LiveScience, stop spreading lies!

A few days ago, LiveScience published an article titled Gendered Grammar Linked to Global Sexism by Stephanie Pappas, an article which quotes researcher Jennifer Prewitt-Freilino, a psychologist at the Rhode Island School of Design who is quoted as saying that “more and more research that is starting to come out looking at grammatical gender and language suggests that it has more of an impact than you would think.”

The problem is that the article is either ideological claptrap at best or a bigoted lie at worst. I will explain why, with quotes directly from the piece.

The article categorizes languages of the planet as being either “natural gender languages” (i.e. languages who don’t assign gender to nouns, such as Finnish or English) or “gendered languages” (i.e. languages who do assign gender to nouns, such as Spanish or French). This categorization is imperfect to say the least, but if that were the only problem with the narrative promoted by LiveScience, I wouldn’t bother writing this response.

The piece begins by saying:

Languages in which nouns are given male or female status are linked to gender inequality, according to a new study that compares languages and equality across the globe.

Surprisingly, though, languages with no gender at all — where even “he” and “she” are represented by the same word — are associated with the most gender inequality, perhaps because people automatically categorize gender-neutral references as male.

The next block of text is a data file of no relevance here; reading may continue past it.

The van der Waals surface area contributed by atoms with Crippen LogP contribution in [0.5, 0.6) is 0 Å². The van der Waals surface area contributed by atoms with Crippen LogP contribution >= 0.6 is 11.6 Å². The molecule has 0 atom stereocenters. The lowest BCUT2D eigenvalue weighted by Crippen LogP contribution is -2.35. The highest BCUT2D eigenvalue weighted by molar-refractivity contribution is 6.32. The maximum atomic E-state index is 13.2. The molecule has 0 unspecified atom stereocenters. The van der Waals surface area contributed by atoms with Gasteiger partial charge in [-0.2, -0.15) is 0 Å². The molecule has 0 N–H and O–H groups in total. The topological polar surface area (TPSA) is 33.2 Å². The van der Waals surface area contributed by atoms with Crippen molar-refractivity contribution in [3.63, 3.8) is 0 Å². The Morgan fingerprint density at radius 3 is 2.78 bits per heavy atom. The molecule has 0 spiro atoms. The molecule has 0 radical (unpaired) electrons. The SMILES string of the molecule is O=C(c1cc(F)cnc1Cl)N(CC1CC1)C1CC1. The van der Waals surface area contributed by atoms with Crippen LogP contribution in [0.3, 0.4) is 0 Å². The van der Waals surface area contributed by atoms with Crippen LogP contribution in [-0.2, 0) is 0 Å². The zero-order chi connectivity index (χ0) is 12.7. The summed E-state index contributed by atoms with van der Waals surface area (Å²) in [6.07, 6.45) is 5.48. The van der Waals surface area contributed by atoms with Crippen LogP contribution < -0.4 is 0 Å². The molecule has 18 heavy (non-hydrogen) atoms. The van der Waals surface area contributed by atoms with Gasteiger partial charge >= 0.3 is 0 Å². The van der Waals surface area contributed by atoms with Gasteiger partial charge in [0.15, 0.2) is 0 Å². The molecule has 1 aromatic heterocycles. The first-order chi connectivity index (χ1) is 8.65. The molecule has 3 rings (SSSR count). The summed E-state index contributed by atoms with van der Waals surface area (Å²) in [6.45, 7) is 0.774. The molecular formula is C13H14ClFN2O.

So, in other words, cultures with gendered language are more sexist, and, not to let any culture off guilt-free, cultures with NO gendered language are the most sexist. Really? So Finland, a country where people speak a genderless language, is on par with Yemen (a country with gendered languages) in terms of gender equality?

The “most gender inequality” links to a piece about women in the military. In other words, the supporting link for the assertion that countries in which people speak genderless languages are associated with the most gender inequality doesn’t actually support that assertion at all. In fact, that “supporting” link is not even a link about other countries or about language – it’s a story about the US military and what Rick Santorum was saying 3 years ago. Seriously, LiveScience?

Moving forward with the piece, it then goes on to say:

“These are aspects of language that seem very mundane and seem like they wouldn’t make a difference,” said study researcher Jennifer Prewitt-Freilino, a psychologist at the Rhode Island School of Design. “But more and more research that is starting to come out looking at grammatical gender and language suggests that it has more of an impact than you would think.”

The words “grammatical gender” links to a 2011 LiveScience article called Sexism and Racism Linked to Personality. Again, not an article about language – but an article about a study made in the Basque region in Spain.

For those of you who don’t know, the Basque region is one of the most nationalistic places in Europe. That place was the home of a particularly nasty terrorist group called Euskadi Ta Askatasuna (ETA) which tormented Spain and France for some time and which finally disarmed almost a year ago.

In other words, the sample of the study is quite irrelevant when it comes to the assertion that “grammatical gender” is correlated with anything. It’s like making a study within the neo-Nazi party of Jobbik and then concluding that speaking Hungarian makes one a Nazi. This isn’t science – this is prejudiced tosh!

To make things even better, the 2011 article, also written by Stephanie Pappas, quoted to support the nonsensical contention about “grammatical gender” also has this gem in it:

Hostile sexism is defined in this study as a dislike of women. Benevolent sexism, in contrast, is the view that women are weak and in need of male protection.